Encourage contact

Online can be a very lonely place. Studies show that students that do not get the human contact afforded by in-person meetings often lose self-esteem and have feelings of loneliness (Duranton & Mason, 2012, Vakoufari, Christina, & Mavroidis, 2015).

Here are some ways you can combat the effects of lowered self-esteem and elevated loneliness:

  • Meet with the students regularly in Zoom.
  • Show your face during recorded videos.
  • Make assignments that get students working in groups.
  • Use peer reviewing.
  • Have students present in class over Zoom.
  • Use TA's and have them make personal contact with the students.

Anything you can do to get a student talking to you and to their classmates will raise their chances of success.

Motivate and engage

Student motivation is always an issue. It becomes a larger factor still when there are no regular contacts or enforced schedule for the course.

While studies have shown that motivation can be an issue, things like making a course more self directed may influence success (Kim & Frick, 2011).

Here are ways to help your online students be more motivated:

  • Allow for self-directed study to promote ownership.
  • Give options for ways to prove mastery of the subject matter. Let the students write papers, video their results, or do oral presentations for the same assignment, as an example.
  • Have the students work with TA's to develop a sense of responsibility.
  • Give frequent feedback.
  • Meet with the students regularly. They will develop a relationship with you which will, in turn, make them want to succeed in your class.
  • Promote and encourage any forms of active learning that might pertain to your subject matter.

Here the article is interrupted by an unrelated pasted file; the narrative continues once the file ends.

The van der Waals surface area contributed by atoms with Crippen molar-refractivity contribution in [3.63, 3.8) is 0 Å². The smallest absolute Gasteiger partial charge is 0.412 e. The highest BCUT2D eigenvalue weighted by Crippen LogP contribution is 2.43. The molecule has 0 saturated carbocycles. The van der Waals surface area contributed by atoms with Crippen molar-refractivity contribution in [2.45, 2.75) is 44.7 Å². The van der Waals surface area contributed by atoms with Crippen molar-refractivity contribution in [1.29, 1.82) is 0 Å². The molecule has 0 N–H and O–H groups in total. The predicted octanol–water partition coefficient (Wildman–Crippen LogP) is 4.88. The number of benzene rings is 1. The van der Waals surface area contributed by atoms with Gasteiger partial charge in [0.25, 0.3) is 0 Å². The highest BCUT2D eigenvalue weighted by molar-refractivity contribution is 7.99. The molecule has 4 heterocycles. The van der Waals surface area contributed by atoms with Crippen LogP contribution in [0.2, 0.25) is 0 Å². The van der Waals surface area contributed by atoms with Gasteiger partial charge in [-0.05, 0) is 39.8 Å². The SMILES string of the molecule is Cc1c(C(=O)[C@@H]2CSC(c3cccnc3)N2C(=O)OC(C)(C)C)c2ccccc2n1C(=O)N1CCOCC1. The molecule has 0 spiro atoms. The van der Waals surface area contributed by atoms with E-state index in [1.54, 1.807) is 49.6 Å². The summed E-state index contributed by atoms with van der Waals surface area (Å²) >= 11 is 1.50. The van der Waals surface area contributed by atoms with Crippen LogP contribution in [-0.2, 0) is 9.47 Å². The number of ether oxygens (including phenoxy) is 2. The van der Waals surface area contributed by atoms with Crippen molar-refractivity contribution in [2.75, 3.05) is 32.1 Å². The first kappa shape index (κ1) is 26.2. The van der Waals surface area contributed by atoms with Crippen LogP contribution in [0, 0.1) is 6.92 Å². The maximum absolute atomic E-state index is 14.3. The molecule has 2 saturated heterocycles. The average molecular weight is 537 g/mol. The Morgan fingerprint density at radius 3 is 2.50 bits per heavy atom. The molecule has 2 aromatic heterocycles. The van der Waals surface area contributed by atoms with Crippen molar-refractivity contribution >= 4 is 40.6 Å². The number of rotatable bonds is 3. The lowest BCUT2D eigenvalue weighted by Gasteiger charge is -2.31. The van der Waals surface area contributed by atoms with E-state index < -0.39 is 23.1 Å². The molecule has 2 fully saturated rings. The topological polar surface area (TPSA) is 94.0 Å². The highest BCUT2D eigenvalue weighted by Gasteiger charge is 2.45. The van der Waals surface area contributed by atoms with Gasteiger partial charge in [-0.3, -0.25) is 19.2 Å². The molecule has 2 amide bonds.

Master the technology and pedagogy

You are already on track on this one. Just having looked at this article is a start.

Take a look at one of your courses and, using the ideas above (and the millions more available on the Internet), think about how you can change your course to be more online friendly and more student friendly. You will be glad you did.

Additionally, you will want to make sure you understand and utilize the applications that make online learning effective. There are a lot of good ideas and examples in the articles in this Knowledge Base. Check out some of the articles in these wiki categories for more information:

More Information

References

Duranton, H. & Mason, A. (2012) "The loneliness of the long-distance learner: social networking and student support. A case study of the distance-learning MA in translation at Bristol University". Open Learning: The Journal of Open, Distance and e-Learning, 27:1, 81-87, DOI: 10.1080/02680513.2012.640790

Hamre, B. K., & Pianta, R. C. (2006). Student-Teacher Relationships. In G. G. Bear & K. M. Minke (Eds.), Children's needs III: Development, prevention, and intervention (p. 59–71). National Association of School Psychologists

Kim, K.-J., & Frick, T. W. (2011). Changes in Student Motivation During Online Learning. Journal of Educational Computing Research, 44(1), 1–23. https://doi.org/10.2190/EC.44.1.a

Vakoufari, M., Christina, A., & Mavroidis, I. (2015). "Self-Esteem and Loneliness as Factors Affecting Distance Learning Students". European Journal of Open, Distance and E-Learning, 17:2, DOI: https://doi.org/10.2478/eurodl-2014-0022